Even if related to the 14th century, this story sounds quite contemporary if lords and serfs are replaced by financial capitalists and workers. As a matter of fact the 20th century innovation came from a strong development of tech companies and from risk taken by a few venture capitalists.

The relatively new crowdsourcing model seems to follow the trend outlined above, empowering the bottom line of the society, providing individual opportunities and breaking down the information, technology and assets. The recent crowdsourcing interest is strongly affecting the society and emphasizes the role of social values and shared value creation. Husty initiatives might neglect those last concepts, but they are setting the ground for further research and new business models. It can be argued that most of the concept is linked to the established word crowding, meaning grouping people together, but it has been differently used in the Economy through the concepts of crowding-in and crowding-out, as leverage on crowd's resources, particularly during crisis situations, instead of its original meaning, where, probably, the real value still resides.

The subject of the crowd is clear: people. Persons who are called to bring in their personal efforts, contributing to create value through solving a particular issue. The purposes can vary from a social to a more profitable meaning, but the reward can hardly be identified upfront, when the decision to participate is taken as the risk of wasting time and, consequently, resources. People form networks, communities and organizations, exposing themselves to external and uncertain dynamics created by human interactions, where everyone's traits and emotions become central to the value creation process. Participating is the first step to directly observe the proper human nature expressing itself through particular fears, passions, beliefs, awareness, self-confidence or, simply, self-motivation. Each of us can perceive how our personal and professional lives would improve thanks to a better knowledge of ourselves. Many aspects of human behaviors stay unexplained, however our sensibility and intelligence can respectively enable us to stick to the values we believe in and overcome the issues we come across.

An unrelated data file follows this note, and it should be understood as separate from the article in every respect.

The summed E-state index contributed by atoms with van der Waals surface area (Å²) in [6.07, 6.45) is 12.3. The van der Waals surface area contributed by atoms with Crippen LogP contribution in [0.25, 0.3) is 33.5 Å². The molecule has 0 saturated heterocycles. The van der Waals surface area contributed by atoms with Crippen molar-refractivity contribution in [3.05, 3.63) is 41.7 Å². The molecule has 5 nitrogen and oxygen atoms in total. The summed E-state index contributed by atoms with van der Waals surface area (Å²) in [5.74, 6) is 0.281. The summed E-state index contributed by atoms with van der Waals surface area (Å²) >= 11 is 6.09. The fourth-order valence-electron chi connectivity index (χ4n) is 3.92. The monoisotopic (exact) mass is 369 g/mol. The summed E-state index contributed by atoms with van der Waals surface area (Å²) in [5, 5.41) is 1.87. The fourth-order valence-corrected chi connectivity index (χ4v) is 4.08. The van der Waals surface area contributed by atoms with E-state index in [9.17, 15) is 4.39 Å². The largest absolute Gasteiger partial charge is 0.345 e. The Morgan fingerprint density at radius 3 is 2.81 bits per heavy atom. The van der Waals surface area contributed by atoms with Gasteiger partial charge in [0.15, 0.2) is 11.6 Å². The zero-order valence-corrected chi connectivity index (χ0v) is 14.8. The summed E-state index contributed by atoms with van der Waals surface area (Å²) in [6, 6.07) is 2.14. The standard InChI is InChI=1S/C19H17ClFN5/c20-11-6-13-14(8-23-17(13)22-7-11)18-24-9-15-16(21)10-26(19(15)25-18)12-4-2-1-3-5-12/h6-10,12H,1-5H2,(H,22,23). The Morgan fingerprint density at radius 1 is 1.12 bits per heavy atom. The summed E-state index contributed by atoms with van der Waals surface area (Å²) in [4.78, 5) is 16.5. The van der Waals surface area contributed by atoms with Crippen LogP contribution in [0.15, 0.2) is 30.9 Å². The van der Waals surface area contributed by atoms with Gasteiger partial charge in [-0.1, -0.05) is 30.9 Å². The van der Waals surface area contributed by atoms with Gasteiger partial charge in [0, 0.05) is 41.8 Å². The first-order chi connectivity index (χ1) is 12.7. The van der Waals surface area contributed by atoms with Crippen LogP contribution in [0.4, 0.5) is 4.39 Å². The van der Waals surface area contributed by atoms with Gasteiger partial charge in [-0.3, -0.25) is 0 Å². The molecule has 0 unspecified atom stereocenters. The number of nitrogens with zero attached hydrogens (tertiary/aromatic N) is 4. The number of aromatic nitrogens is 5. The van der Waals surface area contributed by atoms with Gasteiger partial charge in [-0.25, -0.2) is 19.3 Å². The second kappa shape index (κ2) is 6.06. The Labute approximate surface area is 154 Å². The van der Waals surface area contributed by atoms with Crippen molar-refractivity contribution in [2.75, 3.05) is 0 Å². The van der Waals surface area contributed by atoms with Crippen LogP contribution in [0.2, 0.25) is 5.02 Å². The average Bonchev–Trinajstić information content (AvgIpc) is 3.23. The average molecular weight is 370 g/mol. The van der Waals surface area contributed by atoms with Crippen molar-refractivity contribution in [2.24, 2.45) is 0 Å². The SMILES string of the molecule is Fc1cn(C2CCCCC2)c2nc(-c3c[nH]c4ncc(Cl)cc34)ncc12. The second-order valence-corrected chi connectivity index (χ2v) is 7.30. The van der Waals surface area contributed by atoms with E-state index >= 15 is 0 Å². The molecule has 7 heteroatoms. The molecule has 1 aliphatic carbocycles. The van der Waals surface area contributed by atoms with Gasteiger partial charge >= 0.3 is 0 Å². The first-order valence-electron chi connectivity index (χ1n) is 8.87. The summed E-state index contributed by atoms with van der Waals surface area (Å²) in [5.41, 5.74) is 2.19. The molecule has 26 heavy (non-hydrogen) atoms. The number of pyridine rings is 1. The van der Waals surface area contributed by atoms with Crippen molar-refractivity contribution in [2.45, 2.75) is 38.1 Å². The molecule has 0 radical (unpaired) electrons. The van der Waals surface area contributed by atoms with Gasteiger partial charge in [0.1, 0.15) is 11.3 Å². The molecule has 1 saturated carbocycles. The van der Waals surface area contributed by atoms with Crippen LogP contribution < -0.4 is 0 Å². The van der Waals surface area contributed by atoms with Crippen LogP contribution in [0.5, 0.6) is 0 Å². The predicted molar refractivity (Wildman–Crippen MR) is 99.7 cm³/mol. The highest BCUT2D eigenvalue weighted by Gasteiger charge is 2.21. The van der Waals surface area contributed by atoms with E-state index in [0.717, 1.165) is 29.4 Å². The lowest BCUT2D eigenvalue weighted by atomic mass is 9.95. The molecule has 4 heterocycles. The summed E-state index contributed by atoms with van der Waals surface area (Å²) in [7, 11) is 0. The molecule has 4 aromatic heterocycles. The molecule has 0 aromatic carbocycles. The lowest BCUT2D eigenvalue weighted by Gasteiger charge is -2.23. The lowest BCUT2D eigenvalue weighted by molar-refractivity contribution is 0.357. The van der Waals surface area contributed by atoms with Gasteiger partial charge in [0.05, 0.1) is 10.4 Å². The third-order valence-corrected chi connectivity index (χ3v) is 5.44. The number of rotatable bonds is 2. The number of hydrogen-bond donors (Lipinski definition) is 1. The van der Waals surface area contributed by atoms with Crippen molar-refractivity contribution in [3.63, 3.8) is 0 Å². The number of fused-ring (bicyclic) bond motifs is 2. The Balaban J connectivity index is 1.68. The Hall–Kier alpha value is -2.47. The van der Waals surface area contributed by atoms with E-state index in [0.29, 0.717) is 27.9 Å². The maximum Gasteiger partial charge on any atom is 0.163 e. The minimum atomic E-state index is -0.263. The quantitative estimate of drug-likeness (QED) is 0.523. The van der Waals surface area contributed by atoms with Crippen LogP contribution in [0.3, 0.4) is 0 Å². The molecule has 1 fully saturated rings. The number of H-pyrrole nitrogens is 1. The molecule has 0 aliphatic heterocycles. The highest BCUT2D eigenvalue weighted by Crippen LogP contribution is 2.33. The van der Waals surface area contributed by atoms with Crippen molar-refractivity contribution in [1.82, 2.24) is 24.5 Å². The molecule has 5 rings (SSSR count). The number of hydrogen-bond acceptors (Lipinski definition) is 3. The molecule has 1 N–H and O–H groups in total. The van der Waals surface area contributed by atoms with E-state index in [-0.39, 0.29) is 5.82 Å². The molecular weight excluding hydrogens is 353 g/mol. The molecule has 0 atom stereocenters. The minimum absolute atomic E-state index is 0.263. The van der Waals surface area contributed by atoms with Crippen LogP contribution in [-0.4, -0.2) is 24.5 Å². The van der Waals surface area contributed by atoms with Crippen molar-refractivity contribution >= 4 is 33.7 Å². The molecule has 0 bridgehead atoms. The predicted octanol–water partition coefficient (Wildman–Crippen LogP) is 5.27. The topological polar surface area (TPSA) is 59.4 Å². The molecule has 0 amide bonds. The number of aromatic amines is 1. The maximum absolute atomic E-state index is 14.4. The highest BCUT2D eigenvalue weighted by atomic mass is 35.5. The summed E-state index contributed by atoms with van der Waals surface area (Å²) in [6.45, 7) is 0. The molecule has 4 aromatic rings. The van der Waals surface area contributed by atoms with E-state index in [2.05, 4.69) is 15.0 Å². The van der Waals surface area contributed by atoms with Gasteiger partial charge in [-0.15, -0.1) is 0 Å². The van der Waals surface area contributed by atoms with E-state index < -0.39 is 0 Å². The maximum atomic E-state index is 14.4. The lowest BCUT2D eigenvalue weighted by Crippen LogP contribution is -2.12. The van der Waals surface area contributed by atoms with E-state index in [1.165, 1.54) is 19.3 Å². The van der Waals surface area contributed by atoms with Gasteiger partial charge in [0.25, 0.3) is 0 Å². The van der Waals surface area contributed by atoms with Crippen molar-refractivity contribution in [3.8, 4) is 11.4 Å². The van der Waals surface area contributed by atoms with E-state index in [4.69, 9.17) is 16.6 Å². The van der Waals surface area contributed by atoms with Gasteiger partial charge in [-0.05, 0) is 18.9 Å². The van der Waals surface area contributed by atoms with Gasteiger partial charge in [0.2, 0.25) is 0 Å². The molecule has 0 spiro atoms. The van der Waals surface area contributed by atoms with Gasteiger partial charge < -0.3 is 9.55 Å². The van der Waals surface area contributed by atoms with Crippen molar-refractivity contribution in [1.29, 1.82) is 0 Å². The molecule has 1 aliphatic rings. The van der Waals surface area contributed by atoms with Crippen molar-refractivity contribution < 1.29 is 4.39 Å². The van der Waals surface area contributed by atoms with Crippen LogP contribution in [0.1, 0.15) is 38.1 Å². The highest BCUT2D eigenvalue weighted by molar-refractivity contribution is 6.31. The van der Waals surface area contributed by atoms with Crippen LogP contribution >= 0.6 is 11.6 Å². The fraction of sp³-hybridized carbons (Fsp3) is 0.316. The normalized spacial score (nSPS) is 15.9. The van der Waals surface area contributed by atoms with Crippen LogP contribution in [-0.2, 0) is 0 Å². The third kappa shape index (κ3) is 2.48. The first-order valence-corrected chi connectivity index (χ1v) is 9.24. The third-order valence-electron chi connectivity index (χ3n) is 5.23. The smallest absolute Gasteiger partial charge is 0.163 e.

A closer and more direct question can now turn to be expressed as such as: “Is our value creation harnessed better by self-motivation, or commitment to work?”. Answering to this question is challenging and it probably requires to go through some unexplored reasoning, until what we believe in and wish for falls into a better clarification. Self-motivation is the driver addressing our actions, making us learn how to create better value for our community. Many studies would argue that commitment is essential for an on-going growth. We are yet to discover the nuances between the two, self-motivation or commitment, which concepts, working styles and ways of life enable us to maximise our efforts by sharing knowledge and creating value for the improvement of our society, but are our actions able to shape the environment we will live in and how about creating a field, where a call for solutions meets the collaboration of self-motivated business professionals?